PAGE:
The solution we developed was a series of professional learning micro courses with a unique Learn-Teach-Reflect model – asking teachers to teach in the classroom before completing the modules. This greatly resonated with educators across the country.

It’s here where my article digs into what made our modules successful and how unpacked this challenge of driving real-world behavior through digital apps. I highlight 5 key principles:

1. Base your product design on a Theory of Change

“To change behavior outside an app requires digging deeply into the social and psychological dynamics surrounding the behaviors one is trying to influence. We came to call this developing a “Theory of Change” – looking holistically at our users’ lives, and not just at the moments they were using our product.”

2. Orient towards the ‘Aha!’ moments in the real world

“The challenge becomes getting the first-time users to that ‘aha’ moment in the real world. Although, in some ways, this is much like a classic user funnel… the key “conversion” moment occurs outside of the product and thus is very difficult to measure.

In our case, the ‘aha’ moment comes when a teacher first tries an instructional strategy with their students in the classroom.”

3. Provide value in-app before asking users to change behavior in the real world

“In our case, we did this by, as soon as a teacher starts a course, sharing detailed data about the ELL’s in their classrooms – who they are, what their english proficiency levels are, links to full school histories, etc.

We’re able to do this because Ellevation’s other products focus on addressing problems around ELL-data collection, aggregation, and visualization. We leveraged all this data to provide these immediate insights.”

4. Leverage both carrots and sticks

“To address this, we focused on leveraging existing incentive and accountability mechanisms – e.g. by making it easy for admins to issue PD credits for course completion. Teachers can then use those credits both to meet district and state PD requirements (the stick) and/or to get pay increases (a carrot).”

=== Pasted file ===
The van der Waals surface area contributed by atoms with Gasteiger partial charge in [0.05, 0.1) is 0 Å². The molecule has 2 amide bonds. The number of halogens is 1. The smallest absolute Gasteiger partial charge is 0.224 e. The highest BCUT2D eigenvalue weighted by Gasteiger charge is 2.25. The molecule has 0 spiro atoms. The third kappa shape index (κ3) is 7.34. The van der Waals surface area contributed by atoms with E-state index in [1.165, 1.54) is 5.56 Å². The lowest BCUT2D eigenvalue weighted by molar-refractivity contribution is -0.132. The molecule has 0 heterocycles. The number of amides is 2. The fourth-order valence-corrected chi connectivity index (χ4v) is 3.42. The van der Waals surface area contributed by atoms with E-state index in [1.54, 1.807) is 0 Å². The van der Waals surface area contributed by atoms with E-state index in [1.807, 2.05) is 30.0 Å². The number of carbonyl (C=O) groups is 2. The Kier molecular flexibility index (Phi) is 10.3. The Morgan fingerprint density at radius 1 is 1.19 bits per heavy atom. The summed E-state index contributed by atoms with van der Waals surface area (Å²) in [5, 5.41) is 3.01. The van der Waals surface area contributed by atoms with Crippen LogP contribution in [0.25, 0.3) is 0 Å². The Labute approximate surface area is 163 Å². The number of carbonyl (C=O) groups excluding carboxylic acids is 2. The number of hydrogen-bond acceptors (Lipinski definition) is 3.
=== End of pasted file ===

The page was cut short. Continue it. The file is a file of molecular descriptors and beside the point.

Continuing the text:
5. Tie into social activities

“In our case, we saw a promising opportunity around educator meetings such as Professional Learning Communities and Grade-Level Meetings.

These are opportunities for teachers to get together with their peers, discuss challenges they face, share ideas, and collaborate together to plan their instruction for the coming weeks.”

Long story short, we’re onto something. ARR grew 50% this past year, renewal rates are in the 90’s, and we’re now in 750+ of the largest school districts in the country.

User retention rates are also up 30%, and many other measures point to us deepening engagement, learning, and impact on student outcomes.

A particular source of pride for me here too is how quickly and leanly we built this product. With a team of just 6 people across engineering, UX, instruction, and product (me) – we went from inception to school tests, to pilot, to general launch in 1 year.

This has certainly been both a rewarding and exciting experience.